When selecting a plastic container to grow your food in, I am looking for food grade plastics that are used in the food industry. This lessens the likely hood of chemical leaching issues. If I can’t find something used in the food industry or, I find a perfect container I like, I look for the recycle numbers on the plastic container. It’s the number inside the recycle arrow triangle.

    Avoid plastics numbered 3, 6 and 7. The tubs I am using are HDPE or recycle number 2.

    I had to make a decision early on when building my aquaponics and hydroponic systems when it came to the use of plastics. What it finally came down to for me was knowing exactly what my food has been exposed to as far as persticides, fertilizers and chemicals within reason. I have far more control over what goes on in my garden than I do when I go to the grocery store. Who knows what has touched, been sprayed on, or used in processing a store bought celery? If I remember the Environmental Working Group (EWG) found 64 different chemicals in or on celery when grown in our conventional food system, putting it on top of the EWG’s Dirty Dozen. If we were to think about all the things that touch our food or are introduced during our industrial food process, we could drive ourselves batty. Don’t get me wrong, I am all for keep things as safe as possible. We as a society need to keep pushing forward the research on food safety. In the mean time, I am choosing to grow some of my own food, and some of that food is grown in plastic containers. But, I know that I have not sprayed a single pesticide or preservative on a single head of my lettuce.

  8. Kirk — 4/16/14 @ 9:58 pm

    I admit I have not read the entire post — yet — so perhaps you have addressed this. But my question: What about herbs (the culinary kind, not the recreational kind). Some of those photos remind me of basil. I love to cook with fresh herbs, but they are outrageously expensive here in the Midwest. Being able to maintain a steady supply on my own would be fantastic. I’m thinking basil, oregano and maybe thyme. I am sure there are other options.

    • Monica Eggleton — 5/17/14 @ 10:40 pm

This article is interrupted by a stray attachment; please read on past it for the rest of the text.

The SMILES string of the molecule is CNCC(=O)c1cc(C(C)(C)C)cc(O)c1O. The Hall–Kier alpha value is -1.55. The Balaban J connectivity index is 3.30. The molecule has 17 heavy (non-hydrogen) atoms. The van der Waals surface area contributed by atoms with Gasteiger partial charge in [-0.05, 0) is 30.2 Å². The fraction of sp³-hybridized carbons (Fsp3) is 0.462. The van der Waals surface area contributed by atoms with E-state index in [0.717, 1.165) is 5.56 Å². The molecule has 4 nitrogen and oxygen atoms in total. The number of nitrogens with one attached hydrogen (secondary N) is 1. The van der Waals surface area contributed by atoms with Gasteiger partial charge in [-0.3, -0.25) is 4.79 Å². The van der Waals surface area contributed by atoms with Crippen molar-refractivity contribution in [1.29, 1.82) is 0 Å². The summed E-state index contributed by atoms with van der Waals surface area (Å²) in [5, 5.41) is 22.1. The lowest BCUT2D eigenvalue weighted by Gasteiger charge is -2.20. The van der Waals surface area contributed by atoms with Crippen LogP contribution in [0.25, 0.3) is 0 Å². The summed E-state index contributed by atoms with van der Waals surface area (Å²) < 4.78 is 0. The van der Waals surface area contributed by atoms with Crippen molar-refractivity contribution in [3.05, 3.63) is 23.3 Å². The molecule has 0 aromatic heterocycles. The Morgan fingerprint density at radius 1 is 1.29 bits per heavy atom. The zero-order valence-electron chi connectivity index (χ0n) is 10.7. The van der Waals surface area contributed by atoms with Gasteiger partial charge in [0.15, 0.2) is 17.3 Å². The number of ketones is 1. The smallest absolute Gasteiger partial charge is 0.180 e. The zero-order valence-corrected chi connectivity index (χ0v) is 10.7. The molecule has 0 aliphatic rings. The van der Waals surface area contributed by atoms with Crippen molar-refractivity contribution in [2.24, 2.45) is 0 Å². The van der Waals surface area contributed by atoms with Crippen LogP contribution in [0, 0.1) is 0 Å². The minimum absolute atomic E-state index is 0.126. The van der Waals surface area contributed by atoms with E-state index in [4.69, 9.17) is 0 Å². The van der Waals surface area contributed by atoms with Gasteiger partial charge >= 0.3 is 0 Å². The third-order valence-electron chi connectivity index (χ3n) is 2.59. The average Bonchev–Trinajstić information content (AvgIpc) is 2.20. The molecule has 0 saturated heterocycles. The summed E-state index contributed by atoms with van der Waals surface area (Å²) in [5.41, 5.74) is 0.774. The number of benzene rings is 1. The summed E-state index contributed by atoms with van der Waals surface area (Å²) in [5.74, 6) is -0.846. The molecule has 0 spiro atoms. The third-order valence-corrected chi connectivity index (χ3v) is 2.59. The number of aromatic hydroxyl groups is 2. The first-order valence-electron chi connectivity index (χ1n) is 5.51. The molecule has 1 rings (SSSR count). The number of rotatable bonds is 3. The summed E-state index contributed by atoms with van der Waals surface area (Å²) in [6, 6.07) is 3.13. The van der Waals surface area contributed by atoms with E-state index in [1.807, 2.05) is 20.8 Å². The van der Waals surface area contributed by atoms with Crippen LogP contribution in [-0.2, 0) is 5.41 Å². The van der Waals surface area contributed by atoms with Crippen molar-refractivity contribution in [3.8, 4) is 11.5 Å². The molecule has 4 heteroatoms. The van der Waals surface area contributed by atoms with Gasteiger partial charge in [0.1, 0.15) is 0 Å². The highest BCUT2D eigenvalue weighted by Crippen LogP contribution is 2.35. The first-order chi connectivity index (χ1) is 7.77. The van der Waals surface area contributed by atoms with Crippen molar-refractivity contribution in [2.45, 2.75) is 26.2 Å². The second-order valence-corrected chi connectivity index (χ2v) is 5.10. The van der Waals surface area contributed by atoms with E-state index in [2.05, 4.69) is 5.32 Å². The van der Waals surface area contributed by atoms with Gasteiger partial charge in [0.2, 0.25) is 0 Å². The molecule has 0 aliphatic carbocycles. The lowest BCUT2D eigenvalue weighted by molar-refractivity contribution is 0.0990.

Thank you Scott and Jaden,
      This excites me, but scares me at the same time. It sounds like no real time or energy being spent using this system other than set up (no dragging out the hose to water, no weeding, etc..). Now that it is above freezing point can you tell me the benefit of planting outside in ground and container outside where amount of sun exposure can be determined. Actually, I am thinking about on the deck or patio, leaving more room for tomatoes and peppers in the garden.
      I wonder about herbs that can be harvested gradually, and kept for an extended amount of time. I guess the question is just how long can you maintain any one plant with this system?
      Thank you again for educating me and sharing your results in general. Monica

      • Scott — 5/19/14 @ 12:03 pm

        Monica,
        The Tub system is really well suited for leafy greens. Things that will have less than 45 day growing cycle. Any longer and the system runs low on water. It’s inability to sustain longer term plants like tomatoes and peppers is made up for by it’s simplicity. If you are looking for something to grow long term herbs and even tomatoes in easily then look into EarthBox 1010039 Organic EarthBox, Terracotta
        . They are amazingly simple once set up and last an entire season. They are also reusable the next season.

  9. Terri — 4/17/14 @ 5:59 pm

    Thanks for this information. Can you tell me where you buy the calcium nitrate? A garden center? Thanks!

  10. jlkj — 4/27/14 @ 12:20 pm

    How do you keep rain from getting in and diluting and filling up the container? This is something I can not find anywhere addressed.

  11. fatemeh — 5/26/14 @ 8:14 am

    hello which kind of vegetable can use for this method ???

    • Scott — 5/26/14 @ 3:31 pm

      What works best are your leafy green type vegetables. I have seen some success with asian greens as well.